Superdome Serves Up More than Just Football on Game Day
When the crowd is roaring, it’s hard to beat the decibel level inside the Superdome, but the fan experience goes far beyond what folks are cheering about on the field.
Lenny Martinsen likens himself to a team manager in baseball. The Superdome’s exuberant executive chef coordinates 7 different kitchens and meals for 72,000 guests. Martinsen says, “We smoke 1,200 pounds of pork just for our BBQ alone. We’ll probably cook about 2,000 pounds of shrimp just for this game.”
Preparations start very early for food service at the Superdome. The work week begins on Monday and the work day begins at 12:00 am! According to Martinsen, “Every sous chef has a responsibility and its my job to tie it all together and make sure everything is happening.”
Today’s specials? Fried fish for luxury suites and chocolate covered strawberries for VIPs. While Martinsen’s staff whisk away in the kitchen, the Saintsations warm up on the field. At 7:00 am, they’re already rehearsing. We also find ROTC on the field warming up for their flag formation and grabbing a sneak peak!
Soon, the production team begins rolling in. “We get up in the morning and pray that we win. First thing,” says Jerry Romig. “After that, we get to the stadium about 2 hours before kick-off.” Romig is the legendary voice of the black and gold. He’s called plays for decades and hasn’t missed a game yet! Romig is part of an in-house crew, 50 strong, that manages every video screen, billboard, song and sound.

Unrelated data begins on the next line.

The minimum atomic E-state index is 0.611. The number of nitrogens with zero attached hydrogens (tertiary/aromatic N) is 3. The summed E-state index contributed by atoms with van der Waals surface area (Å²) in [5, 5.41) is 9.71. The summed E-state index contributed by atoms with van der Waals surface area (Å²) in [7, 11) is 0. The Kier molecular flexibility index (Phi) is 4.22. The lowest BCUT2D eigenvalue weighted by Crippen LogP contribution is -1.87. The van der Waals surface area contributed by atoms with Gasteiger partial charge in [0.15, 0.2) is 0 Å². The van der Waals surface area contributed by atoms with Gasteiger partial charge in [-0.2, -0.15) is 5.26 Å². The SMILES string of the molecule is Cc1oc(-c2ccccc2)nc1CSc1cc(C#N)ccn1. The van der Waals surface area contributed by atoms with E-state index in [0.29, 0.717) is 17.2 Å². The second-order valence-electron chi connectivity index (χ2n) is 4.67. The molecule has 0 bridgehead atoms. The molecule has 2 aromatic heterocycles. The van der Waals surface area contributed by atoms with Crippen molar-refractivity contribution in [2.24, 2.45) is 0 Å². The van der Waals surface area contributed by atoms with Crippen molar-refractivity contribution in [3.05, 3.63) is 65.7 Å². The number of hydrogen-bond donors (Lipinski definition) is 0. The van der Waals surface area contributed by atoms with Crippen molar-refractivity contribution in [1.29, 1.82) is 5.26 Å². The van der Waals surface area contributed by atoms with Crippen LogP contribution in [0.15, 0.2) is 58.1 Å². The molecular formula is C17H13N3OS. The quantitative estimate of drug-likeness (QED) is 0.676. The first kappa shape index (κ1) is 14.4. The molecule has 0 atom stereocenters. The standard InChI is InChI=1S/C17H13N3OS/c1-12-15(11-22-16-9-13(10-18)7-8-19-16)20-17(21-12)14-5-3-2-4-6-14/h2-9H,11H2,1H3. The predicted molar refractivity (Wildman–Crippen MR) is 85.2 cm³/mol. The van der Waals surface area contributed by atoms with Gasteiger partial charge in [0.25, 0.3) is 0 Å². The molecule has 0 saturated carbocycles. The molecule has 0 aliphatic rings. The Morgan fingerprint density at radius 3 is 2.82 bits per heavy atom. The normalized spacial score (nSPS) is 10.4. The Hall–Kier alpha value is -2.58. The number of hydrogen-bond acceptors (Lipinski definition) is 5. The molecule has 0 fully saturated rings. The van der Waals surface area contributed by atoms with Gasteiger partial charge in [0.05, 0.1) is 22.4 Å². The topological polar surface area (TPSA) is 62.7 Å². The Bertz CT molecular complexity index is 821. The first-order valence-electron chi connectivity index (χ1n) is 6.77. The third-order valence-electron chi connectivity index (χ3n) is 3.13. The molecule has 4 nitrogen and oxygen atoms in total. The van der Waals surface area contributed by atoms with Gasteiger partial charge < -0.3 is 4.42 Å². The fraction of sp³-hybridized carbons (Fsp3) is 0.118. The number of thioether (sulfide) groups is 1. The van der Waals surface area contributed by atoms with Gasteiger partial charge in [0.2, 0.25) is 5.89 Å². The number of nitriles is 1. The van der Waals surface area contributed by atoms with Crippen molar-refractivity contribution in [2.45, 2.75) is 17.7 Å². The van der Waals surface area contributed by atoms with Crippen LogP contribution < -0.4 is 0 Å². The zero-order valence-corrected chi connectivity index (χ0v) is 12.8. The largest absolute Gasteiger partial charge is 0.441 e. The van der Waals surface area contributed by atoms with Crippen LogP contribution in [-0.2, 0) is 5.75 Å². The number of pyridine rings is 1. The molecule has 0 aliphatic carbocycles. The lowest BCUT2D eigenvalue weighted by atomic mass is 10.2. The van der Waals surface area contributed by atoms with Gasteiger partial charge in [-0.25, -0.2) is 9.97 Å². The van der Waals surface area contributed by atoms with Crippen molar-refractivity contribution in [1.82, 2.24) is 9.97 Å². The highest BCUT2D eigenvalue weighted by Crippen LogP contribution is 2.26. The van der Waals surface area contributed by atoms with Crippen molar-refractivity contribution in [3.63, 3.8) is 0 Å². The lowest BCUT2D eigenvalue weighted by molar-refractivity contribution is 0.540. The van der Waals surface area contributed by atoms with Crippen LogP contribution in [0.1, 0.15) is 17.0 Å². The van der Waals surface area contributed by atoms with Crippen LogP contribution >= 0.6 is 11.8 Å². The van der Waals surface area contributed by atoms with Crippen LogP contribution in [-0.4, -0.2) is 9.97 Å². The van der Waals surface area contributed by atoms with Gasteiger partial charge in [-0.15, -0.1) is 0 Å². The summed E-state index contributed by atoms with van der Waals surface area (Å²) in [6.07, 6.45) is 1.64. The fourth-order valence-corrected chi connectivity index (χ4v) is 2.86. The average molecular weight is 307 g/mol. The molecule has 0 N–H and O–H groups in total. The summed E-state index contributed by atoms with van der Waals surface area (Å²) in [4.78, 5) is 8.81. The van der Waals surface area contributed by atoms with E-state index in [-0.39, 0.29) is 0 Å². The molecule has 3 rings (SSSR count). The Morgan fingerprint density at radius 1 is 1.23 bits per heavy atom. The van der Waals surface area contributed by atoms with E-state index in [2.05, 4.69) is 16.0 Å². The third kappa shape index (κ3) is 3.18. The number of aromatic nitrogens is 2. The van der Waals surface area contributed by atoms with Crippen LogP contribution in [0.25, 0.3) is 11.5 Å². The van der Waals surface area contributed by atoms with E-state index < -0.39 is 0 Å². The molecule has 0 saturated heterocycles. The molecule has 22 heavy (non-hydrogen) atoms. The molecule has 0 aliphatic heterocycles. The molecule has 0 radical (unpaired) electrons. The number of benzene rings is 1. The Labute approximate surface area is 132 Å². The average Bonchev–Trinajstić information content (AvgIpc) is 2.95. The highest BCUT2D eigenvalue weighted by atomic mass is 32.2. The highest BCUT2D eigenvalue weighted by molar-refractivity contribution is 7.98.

General Manager Alan Freeman ensures they’re a well-oiled machine. “We actually do a dress rehearsal of all the production aspects Thursday evening prior to a Sunday football game.” When that game arrives, the sleepy stadium comes to life. Inside, the food is set and fans find their seats. Outside, it’s an urban tailgate, as thousands squeeze into Champion Square and Club XLIV. They’re just a few of the new additions since rebuilding after the storm.
“It’s always been a very iconic and legendary building, but after Katrina it was the symbol for misery and suffering,” says SMG Vice President Doug Thornton. “And now coming back, it has been completely reborn. I call this the golden age of the Superdome. It’s never looked better.”
And thanks to 1,700 Superdome workers, it’s never been a better place to cheer on our hometown Saints.